For years, the idea seemed unthinkable, absurd. A secret U.S. detention center in a remote corner of Poland, where al-Qaida suspects were brutally interrogated by the CIA? About as likely as "the Loch Ness monster," is how one Pole described it recently.
That monster is now rearing its head.
Cloistered inside government offices, surrounded by classified documents, Polish prosecutors are building a case that could result in criminal charges against the nation's former spy chief and even, some say, against former senior political leaders. Evidence that a foreign power was allowed to conduct illicit activities on Polish soil has deeply shaken many Poles' faith in the United States and in Poland's sense of itself as a successful democracy born from the ashes of the Cold War.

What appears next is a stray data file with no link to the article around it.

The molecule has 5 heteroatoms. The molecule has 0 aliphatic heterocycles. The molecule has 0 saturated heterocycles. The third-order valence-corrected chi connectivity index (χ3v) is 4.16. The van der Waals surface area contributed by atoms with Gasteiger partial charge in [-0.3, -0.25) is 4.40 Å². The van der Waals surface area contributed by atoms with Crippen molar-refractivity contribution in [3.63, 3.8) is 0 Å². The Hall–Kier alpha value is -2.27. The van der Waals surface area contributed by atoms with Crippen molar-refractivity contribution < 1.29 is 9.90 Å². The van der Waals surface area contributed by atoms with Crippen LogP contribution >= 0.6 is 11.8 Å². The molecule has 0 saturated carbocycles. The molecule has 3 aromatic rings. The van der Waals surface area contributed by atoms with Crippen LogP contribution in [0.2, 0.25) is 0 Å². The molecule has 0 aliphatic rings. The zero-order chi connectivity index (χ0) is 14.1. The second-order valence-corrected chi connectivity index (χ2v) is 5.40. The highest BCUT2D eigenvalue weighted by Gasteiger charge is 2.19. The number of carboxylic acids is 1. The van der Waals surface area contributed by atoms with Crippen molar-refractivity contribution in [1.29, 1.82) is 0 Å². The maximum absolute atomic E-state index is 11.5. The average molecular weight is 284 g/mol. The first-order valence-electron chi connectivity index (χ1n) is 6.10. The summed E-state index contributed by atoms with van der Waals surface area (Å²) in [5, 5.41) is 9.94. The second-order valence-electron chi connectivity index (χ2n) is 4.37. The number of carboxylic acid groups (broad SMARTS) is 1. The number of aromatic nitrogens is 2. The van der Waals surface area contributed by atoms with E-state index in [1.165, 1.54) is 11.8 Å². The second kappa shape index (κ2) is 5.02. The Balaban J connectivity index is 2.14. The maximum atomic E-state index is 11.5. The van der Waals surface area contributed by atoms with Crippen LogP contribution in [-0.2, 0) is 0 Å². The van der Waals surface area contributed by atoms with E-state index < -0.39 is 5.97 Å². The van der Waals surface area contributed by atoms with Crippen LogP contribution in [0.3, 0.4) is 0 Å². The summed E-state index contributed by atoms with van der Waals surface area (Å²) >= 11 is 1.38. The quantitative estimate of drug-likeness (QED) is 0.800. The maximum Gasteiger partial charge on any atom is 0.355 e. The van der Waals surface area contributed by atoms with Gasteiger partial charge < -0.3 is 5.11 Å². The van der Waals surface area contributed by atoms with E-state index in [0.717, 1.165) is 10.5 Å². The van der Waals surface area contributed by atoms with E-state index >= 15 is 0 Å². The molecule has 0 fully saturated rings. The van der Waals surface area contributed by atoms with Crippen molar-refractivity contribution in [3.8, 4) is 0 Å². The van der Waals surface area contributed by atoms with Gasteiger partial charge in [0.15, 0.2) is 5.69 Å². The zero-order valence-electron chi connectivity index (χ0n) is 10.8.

The prosecutors' investigation centers on a Polish military garrison that allegedly hosted a CIA "black site" where foreign detainees were subjected to internationally condemned interrogation techniques, such as waterboarding, during 2002 and 2003. The suspects - including Khalid Sheikh Mohammed, the self-professed mastermind of the Sept. 11 attacks - had either been arrested or snatched under the United States' "extraordinary rendition" program and questioned abroad to avoid American legal standards for interrogations, prosecutors say.